Jones family history

Dr John Jones (1813-1895) (great grandfather)

Dr John was the fourth child and second son of John and Louisa, born in Walton upon Trent and baptized in Llangarron on 12 October 1813.   He took his M.D. at Edinburgh University and practised as a physician.   He was also a Justice of the Peace and Deputy Lieutenant for the county of Hereford (High Sheriff in 1839). i  

He married Emily Edith Oakeley from Lydart, near Monmouth, in 1847, aged 33/34.  Their marriage was the occasion of the last substantial addition to the house.   My uncle told the story that when Dr John proposed to her, she commented that there was no bathroom at Langstone.   He said there was no room for a bathroom.   “Then I can't marry you.”   “Then it will have to go on the roof.”   And there it is: the first bathroom at Langstone, a flat-roofed pebbledash box set into the roof of the 1827 service wing, with access through the back wall of the 1700 staircase.

They had 10 children, all but one of whom survived into adulthood: Emily Elizabeth Constance (1848-1922), Mary Louisa (1849-1904), Julia Theophila (1850-1924), John Walton (1851-1901), Beatrice Edith (1852-1936), Theophilus Henry (1853-after 1905), Catherine Rhoda Ruth (1855-56), Thomas Joseph (1857-1935), Parnell (1858-?, buried at Weston super Mare on 9 January 1931) and Richard Ebenezer (1860-1937).  Julia, Beatrice, Henry, Joseph, Parnell and Richard are all shown as still living at Langstone in the 1881 census (with two domestic servants, Mary Ann Evans and Elizabeth Gwynn).

Dr John was reportedly a kind man to his patients, dispensing medicines free to the poor, but a strict disciplinarian at home.   Frank Lane (local farmer and the present occupant of Llangrove Cottage) told me his grandfather used to live on Welsh Newton Common and, as a boy, drove his pony and trap down to Monmouth (probably in the 1880s) to fetch medicines to be dispensed at Dr John's surgery at Newton Lodge.   Does this mean that Dr John lived there after the death of his older sister, Jane Collins, in 1884, leaving his son, Thomas Joseph, to live at Langstone?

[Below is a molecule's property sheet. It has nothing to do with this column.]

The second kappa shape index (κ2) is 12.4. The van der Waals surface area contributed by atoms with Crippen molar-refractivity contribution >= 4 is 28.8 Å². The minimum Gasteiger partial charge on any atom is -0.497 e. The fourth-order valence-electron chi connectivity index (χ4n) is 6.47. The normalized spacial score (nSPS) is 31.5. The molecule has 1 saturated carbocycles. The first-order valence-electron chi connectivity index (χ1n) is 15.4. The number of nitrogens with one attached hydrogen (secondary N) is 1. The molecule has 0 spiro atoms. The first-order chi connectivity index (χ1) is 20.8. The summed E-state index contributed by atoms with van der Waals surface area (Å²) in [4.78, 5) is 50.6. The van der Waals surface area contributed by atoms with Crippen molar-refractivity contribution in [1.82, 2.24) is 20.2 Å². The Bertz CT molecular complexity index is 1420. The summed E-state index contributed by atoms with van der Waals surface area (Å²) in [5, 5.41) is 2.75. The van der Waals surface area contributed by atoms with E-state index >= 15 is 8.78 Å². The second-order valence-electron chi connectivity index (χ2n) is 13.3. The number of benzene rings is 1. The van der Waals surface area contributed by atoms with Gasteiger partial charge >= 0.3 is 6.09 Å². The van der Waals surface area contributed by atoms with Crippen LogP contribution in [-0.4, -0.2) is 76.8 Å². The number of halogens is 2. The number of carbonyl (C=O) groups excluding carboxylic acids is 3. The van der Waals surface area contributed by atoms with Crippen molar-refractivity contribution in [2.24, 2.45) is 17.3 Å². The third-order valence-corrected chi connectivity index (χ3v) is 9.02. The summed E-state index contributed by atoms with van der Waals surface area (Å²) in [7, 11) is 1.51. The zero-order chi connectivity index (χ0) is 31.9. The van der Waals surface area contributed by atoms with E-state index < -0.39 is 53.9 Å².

My father heard that if any of the girls misbehaved, they were locked in their rooms.   If any of the boys misbehaved, they were locked out of the house.   Constance, the eldest child, says in As I Remember that she “used to creep at odd moments into the library, where my father often sat, and kneeling by the end of a long table, read with fearful joy in a thick green book of Anecdotes”. ii   “There were a lot of books in the house of one sort or another, but what with those we must not touch on peril of our lives, and those that no one could possibly want to read, there was not so very much left.”   Novels were not smiled on in that early Victorian household.

Emily Edith (Oakeley) was born in 1821 and baptized on 18 February 1821 at Mitchell Troy.   She died on 26 January 1906 and was buried at Llangarron on 31 January.   Constance says that her mother played the harp very well (presumably the mid-19th century Erard harp that is still here): she was a pupil of Chatterton's (John Balser Chatterton, born in 1805, Professor of the harp at the Royal Academy of Music in 1827, Harpist to Queen Victoria in 1842, died in April 1871). iii